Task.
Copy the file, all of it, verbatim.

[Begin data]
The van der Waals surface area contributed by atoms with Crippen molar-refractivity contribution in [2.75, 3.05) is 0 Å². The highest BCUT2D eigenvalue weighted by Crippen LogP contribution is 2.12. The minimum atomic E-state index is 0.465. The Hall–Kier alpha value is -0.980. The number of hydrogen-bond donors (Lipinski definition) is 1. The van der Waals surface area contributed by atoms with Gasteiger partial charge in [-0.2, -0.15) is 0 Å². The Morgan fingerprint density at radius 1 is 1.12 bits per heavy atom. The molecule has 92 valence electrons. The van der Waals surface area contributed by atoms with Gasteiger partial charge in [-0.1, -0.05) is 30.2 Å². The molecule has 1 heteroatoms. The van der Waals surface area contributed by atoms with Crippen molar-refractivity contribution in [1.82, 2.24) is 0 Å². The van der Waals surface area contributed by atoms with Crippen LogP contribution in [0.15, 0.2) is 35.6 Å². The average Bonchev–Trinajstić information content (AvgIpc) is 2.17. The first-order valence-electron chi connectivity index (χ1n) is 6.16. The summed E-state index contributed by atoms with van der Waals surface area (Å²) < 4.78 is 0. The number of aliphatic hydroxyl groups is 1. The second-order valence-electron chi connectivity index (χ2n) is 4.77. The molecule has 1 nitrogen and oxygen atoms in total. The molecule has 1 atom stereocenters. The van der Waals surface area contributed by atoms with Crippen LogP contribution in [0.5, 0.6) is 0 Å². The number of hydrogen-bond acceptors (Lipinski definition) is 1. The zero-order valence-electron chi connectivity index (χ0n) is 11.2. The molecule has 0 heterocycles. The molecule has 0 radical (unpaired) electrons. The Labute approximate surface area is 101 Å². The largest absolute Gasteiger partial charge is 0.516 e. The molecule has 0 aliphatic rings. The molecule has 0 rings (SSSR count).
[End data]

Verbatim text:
The van der Waals surface area contributed by atoms with Crippen molar-refractivity contribution in [2.75, 3.05) is 0 Å². The highest BCUT2D eigenvalue weighted by Crippen LogP contribution is 2.12. The minimum atomic E-state index is 0.465. The Hall–Kier alpha value is -0.980. The number of hydrogen-bond donors (Lipinski definition) is 1. The van der Waals surface area contributed by atoms with Gasteiger partial charge in [-0.2, -0.15) is 0 Å². The Morgan fingerprint density at radius 1 is 1.12 bits per heavy atom. The molecule has 92 valence electrons. The van der Waals surface area contributed by atoms with Gasteiger partial charge in [-0.1, -0.05) is 30.2 Å². The molecule has 1 heteroatoms. The van der Waals surface area contributed by atoms with Crippen molar-refractivity contribution in [1.82, 2.24) is 0 Å². The van der Waals surface area contributed by atoms with Crippen LogP contribution in [0.15, 0.2) is 35.6 Å². The average Bonchev–Trinajstić information content (AvgIpc) is 2.17. The first-order valence-electron chi connectivity index (χ1n) is 6.16. The summed E-state index contributed by atoms with van der Waals surface area (Å²) < 4.78 is 0. The number of aliphatic hydroxyl groups is 1. The second-order valence-electron chi connectivity index (χ2n) is 4.77. The molecule has 1 nitrogen and oxygen atoms in total. The molecule has 1 atom stereocenters. The van der Waals surface area contributed by atoms with Crippen LogP contribution in [0.5, 0.6) is 0 Å². The number of hydrogen-bond acceptors (Lipinski definition) is 1. The zero-order valence-electron chi connectivity index (χ0n) is 11.2. The molecule has 0 heterocycles. The molecule has 0 radical (unpaired) electrons. The Labute approximate surface area is 101 Å². The largest absolute Gasteiger partial charge is 0.516 e. The molecule has 0 aliphatic rings. The molecule has 0 rings (SSSR count).